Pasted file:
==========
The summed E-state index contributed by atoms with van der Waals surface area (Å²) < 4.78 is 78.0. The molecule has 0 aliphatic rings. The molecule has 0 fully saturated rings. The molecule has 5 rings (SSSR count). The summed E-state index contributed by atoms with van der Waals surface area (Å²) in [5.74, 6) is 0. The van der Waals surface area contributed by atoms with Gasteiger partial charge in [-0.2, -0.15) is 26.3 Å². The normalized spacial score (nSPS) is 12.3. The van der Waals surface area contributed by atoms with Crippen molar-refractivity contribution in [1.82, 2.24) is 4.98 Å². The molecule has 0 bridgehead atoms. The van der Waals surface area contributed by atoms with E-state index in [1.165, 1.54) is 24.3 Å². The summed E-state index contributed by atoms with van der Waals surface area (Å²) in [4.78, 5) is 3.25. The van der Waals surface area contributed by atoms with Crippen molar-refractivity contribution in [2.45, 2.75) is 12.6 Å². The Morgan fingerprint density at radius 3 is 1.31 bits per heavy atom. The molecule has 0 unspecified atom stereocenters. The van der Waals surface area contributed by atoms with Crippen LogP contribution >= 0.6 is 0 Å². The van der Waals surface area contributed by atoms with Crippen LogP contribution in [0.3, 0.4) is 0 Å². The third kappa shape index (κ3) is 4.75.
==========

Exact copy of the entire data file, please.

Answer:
The summed E-state index contributed by atoms with van der Waals surface area (Å²) < 4.78 is 78.0. The molecule has 0 aliphatic rings. The molecule has 0 fully saturated rings. The molecule has 5 rings (SSSR count). The summed E-state index contributed by atoms with van der Waals surface area (Å²) in [5.74, 6) is 0. The van der Waals surface area contributed by atoms with Gasteiger partial charge in [-0.2, -0.15) is 26.3 Å². The normalized spacial score (nSPS) is 12.3. The van der Waals surface area contributed by atoms with Crippen molar-refractivity contribution in [1.82, 2.24) is 4.98 Å². The molecule has 0 bridgehead atoms. The van der Waals surface area contributed by atoms with E-state index in [1.165, 1.54) is 24.3 Å². The summed E-state index contributed by atoms with van der Waals surface area (Å²) in [4.78, 5) is 3.25. The van der Waals surface area contributed by atoms with Crippen molar-refractivity contribution in [2.45, 2.75) is 12.6 Å². The Morgan fingerprint density at radius 3 is 1.31 bits per heavy atom. The molecule has 0 unspecified atom stereocenters. The van der Waals surface area contributed by atoms with Crippen LogP contribution >= 0.6 is 0 Å². The van der Waals surface area contributed by atoms with Crippen LogP contribution in [0.3, 0.4) is 0 Å². The third kappa shape index (κ3) is 4.75.